Usually, when we do a higher security fence, it's for a substation or an oilfield site. But sometimes, it's designed to keep some critters safe while they are rehabilitated. That was exactly the case when our Niagara branch recently completed some chain link fencing for the Aspen Valley Wildlife Sanctuary in Rosseau, Ontario.
Aspen Valley Wildlife Sanctuary is a private, fully donor funded wildlife sanctuary that has been around since the 1970s.
Today, it covers hundreds of acres in Muskoka, and is home to a wide range of animals, including wolves, bears, beavers, otters and more.
Their goal is simple: to take in orphaned, injured or sick wild animals, and rehabilitate them to the point where they can be released into the wild again - and they do it well, with over 80% success rate in some years!
Of course, some animals can't be rehabilitated, so they become long term residents, living in habitats that are as close as possible to what they would experience in the wild.
As you would imagine for an organization that houses a virtual Noah's Ark of north American wildlife, it's important to keep residents and animals that are being rehabilitated safe during their stay. With so many diverse animals, that means building safe, secure enclosures where they can rest and recuperate, while ensuring the safety of volunteers and staff.
Our team was very proud to be a part of that recently, building a new black bear enclosure and a deer fawn enclosure, both of which were high quality galvanized chain link fence.
Because this site is located right on the Canadian shield, it took a little more than usual effort to install the fence they needed.
Instead of digging all of the holes for our fence posts as we normally would, some had to be cored directly into the bedrock, and the posts grouted in place. While these were only about 15% of the final post count, it still added a significant challenge to the overall project.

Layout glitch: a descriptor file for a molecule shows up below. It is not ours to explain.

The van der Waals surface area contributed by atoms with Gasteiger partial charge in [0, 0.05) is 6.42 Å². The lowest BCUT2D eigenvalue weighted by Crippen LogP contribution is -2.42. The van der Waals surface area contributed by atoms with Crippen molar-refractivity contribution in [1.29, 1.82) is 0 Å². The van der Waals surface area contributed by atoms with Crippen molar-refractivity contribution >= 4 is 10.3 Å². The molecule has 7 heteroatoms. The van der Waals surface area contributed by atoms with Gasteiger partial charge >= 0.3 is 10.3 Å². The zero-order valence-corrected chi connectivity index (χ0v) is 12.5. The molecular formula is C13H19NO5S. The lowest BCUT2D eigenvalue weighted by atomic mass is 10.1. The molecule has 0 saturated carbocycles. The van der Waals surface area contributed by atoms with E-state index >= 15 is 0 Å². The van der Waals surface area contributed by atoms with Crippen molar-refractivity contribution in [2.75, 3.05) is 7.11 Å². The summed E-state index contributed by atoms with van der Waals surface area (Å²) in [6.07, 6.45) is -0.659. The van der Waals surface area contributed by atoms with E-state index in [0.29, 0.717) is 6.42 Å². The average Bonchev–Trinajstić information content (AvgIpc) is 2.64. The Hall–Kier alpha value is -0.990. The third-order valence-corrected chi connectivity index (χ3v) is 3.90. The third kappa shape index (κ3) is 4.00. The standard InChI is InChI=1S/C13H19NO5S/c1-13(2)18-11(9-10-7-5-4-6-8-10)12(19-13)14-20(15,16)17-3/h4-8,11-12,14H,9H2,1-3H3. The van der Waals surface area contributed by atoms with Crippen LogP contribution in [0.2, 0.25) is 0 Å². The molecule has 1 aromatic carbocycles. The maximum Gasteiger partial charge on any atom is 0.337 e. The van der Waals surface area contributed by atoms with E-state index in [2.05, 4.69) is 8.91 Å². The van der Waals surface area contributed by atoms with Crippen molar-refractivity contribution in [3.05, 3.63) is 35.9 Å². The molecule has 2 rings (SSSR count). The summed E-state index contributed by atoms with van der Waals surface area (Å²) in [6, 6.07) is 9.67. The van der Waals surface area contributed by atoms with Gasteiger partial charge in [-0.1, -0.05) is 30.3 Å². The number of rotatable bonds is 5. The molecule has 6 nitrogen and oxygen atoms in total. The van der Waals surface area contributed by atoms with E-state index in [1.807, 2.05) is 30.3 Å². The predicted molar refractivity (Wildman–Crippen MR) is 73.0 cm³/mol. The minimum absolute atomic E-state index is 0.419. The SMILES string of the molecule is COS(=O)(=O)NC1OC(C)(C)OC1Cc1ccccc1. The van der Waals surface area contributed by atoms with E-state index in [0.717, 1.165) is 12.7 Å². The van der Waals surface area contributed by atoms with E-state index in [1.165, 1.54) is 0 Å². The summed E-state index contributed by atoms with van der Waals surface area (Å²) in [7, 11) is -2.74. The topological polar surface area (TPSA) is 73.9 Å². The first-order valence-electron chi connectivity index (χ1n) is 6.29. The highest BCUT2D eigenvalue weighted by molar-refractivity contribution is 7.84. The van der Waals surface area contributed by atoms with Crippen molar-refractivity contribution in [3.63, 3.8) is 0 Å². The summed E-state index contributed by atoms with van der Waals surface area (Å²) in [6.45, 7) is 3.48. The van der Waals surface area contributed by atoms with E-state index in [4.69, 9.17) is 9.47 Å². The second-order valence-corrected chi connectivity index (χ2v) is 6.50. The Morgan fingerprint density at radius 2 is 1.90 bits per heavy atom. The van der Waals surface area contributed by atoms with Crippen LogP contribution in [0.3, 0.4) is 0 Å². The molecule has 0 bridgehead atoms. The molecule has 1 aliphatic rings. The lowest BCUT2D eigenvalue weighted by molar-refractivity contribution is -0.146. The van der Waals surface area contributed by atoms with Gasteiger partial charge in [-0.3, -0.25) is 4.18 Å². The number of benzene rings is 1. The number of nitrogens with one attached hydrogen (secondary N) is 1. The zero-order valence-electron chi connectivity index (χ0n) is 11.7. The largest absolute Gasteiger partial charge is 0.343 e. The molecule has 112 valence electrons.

As you can imagine, the fence required for both bears and fawns is a little more robust than you'd see around your home.
The bear enclosure was 10' high, with three horizontal rails to stand up to the weight of the burly inhabitants, and the deer fence had to be 8' high with two rails. While the deer aren't as big or as heavy, they are significantly better jumpers!
Rite-Way Fencing will be going back to the sanctuary in May, to complete a moose calf enclosure, with more pens on the horizon, as our favourite wildlife sanctuary adds more wonderful residents and visitors to their menagerie.
While we are definitely very proud of our fence on this site, in this case, we'd appreciate it more if you could spread the word about this fantastic organization and their very important work. As a private charitable organization, any support they can get helps, and will help to keep more of our precious wildlife safe in future.